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The District Department of Transportation once thought it would be about half way through the long-awaited resurfacing of the busiest— and possibly bumpiest—cycle track in Washington by now. But to the chagrin of bike commuters, the protected 15th Street two-way bike lane remains in a sorry condition.
DDOT planners say the repaving project is now scheduled to begin the first week of September and should take four to six weeks. The cycle track will be repaved in two- to three-block segments and road crews will create a temporary, diverted bike lane so cyclists may continue to use the corridor during construction.
“The current plan is to have the bikes just one lane over temporarily, so it shouldn’t be a major diversion. For those who are worried about going through the construction area there is always 14th Street as an alternative,” said DDOT planner Jim Sebastian. “We’ll probably divert it in segments, like two or three blocks at a time depending on the type of work that’s going on.”
The 15th Street cycle track will be resurfaced from K Street north to Swann Street. The two-way bike lane and the buffer parking lane, which are 18 feet wide from the sidewalk curb to vehicular traffic lane, will receive a fresh layer of asphalt. Roughly 350 cyclists use the cycle track per hour during the morning and evening commutes.
Bicyclists on 15th St. greeted the latest news with excitement, even though they have seen DDOT’s schedule not come through already. “That’s awesome,” said cyclist Rob Wolcott. “They’ve got those patches in there that are just awful and you don’t want to even be on that side of the lane. I hope they will be able to make it work because they definitely need to repave it.”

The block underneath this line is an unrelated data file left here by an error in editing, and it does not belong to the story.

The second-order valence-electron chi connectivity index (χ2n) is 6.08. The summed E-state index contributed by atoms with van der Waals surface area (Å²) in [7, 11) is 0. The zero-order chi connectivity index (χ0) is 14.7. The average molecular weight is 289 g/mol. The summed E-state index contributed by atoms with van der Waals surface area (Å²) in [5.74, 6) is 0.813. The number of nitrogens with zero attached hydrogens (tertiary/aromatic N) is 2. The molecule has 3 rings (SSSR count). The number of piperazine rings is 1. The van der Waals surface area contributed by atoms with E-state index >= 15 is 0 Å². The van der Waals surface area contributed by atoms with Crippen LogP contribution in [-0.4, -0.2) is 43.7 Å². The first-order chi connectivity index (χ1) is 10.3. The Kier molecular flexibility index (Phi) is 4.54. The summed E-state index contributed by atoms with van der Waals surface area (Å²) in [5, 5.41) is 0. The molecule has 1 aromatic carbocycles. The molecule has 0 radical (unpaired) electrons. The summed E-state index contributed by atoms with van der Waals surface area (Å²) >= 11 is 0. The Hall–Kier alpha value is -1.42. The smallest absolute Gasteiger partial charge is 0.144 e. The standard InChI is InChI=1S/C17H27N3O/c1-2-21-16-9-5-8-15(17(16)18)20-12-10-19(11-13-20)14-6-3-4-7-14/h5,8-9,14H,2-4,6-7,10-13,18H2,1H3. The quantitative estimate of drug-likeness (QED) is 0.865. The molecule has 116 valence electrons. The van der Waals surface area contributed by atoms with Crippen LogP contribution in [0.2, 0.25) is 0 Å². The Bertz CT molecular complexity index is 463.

“That would be great,” said bike commuter Michelle Cloud. “I actually just returned from a year in Berlin where they have great bike infrastructure and I think it is wonderful that D.C. is trying to step up and do more.”
“I think that is fantastic,” said Karen Bortvedt as she waited for the signal to turn at the corner of 15th and M. “There are some new potholes and it’s dangerous for bikers.”
Whether the decor is faux '50s silver and neon or authentic greasy spoon, diners are classic Americana, down to the familiar menu items. Rich, poor, black, white--all rub shoulders in the vinyl booths and at formica counters. We explore the enduring appeal and nostalgia of the diner.